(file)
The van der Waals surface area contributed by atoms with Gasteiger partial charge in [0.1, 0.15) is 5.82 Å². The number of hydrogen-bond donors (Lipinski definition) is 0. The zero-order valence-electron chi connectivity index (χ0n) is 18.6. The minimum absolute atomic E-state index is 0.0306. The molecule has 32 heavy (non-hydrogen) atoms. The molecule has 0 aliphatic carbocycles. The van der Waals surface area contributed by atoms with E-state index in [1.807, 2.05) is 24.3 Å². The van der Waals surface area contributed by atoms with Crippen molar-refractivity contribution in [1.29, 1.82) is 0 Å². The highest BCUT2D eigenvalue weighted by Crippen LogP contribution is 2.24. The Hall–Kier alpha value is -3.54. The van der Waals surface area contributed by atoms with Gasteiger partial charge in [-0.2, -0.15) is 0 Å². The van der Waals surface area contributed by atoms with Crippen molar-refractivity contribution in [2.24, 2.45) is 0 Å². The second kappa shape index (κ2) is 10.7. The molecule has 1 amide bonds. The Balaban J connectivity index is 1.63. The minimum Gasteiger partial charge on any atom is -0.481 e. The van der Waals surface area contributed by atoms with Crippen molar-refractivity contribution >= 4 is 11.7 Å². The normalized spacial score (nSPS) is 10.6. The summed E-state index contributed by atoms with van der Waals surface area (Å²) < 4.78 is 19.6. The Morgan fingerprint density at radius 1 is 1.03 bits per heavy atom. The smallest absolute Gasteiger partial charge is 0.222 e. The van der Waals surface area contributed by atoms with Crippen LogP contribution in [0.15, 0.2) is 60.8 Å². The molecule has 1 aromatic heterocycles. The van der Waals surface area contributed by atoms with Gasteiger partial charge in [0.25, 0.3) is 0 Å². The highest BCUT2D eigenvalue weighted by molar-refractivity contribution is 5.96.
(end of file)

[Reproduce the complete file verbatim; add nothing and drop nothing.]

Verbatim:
The van der Waals surface area contributed by atoms with Gasteiger partial charge in [0.1, 0.15) is 5.82 Å². The number of hydrogen-bond donors (Lipinski definition) is 0. The zero-order valence-electron chi connectivity index (χ0n) is 18.6. The minimum absolute atomic E-state index is 0.0306. The molecule has 32 heavy (non-hydrogen) atoms. The molecule has 0 aliphatic carbocycles. The van der Waals surface area contributed by atoms with E-state index in [1.807, 2.05) is 24.3 Å². The van der Waals surface area contributed by atoms with Crippen molar-refractivity contribution in [1.29, 1.82) is 0 Å². The highest BCUT2D eigenvalue weighted by Crippen LogP contribution is 2.24. The Hall–Kier alpha value is -3.54. The van der Waals surface area contributed by atoms with Gasteiger partial charge in [-0.2, -0.15) is 0 Å². The van der Waals surface area contributed by atoms with Crippen molar-refractivity contribution in [2.24, 2.45) is 0 Å². The second kappa shape index (κ2) is 10.7. The molecule has 1 amide bonds. The Balaban J connectivity index is 1.63. The minimum Gasteiger partial charge on any atom is -0.481 e. The van der Waals surface area contributed by atoms with Crippen molar-refractivity contribution >= 4 is 11.7 Å². The normalized spacial score (nSPS) is 10.6. The summed E-state index contributed by atoms with van der Waals surface area (Å²) < 4.78 is 19.6. The Morgan fingerprint density at radius 1 is 1.03 bits per heavy atom. The smallest absolute Gasteiger partial charge is 0.222 e. The van der Waals surface area contributed by atoms with Crippen LogP contribution in [0.15, 0.2) is 60.8 Å². The molecule has 1 aromatic heterocycles. The van der Waals surface area contributed by atoms with Gasteiger partial charge in [0.25, 0.3) is 0 Å². The highest BCUT2D eigenvalue weighted by molar-refractivity contribution is 5.96.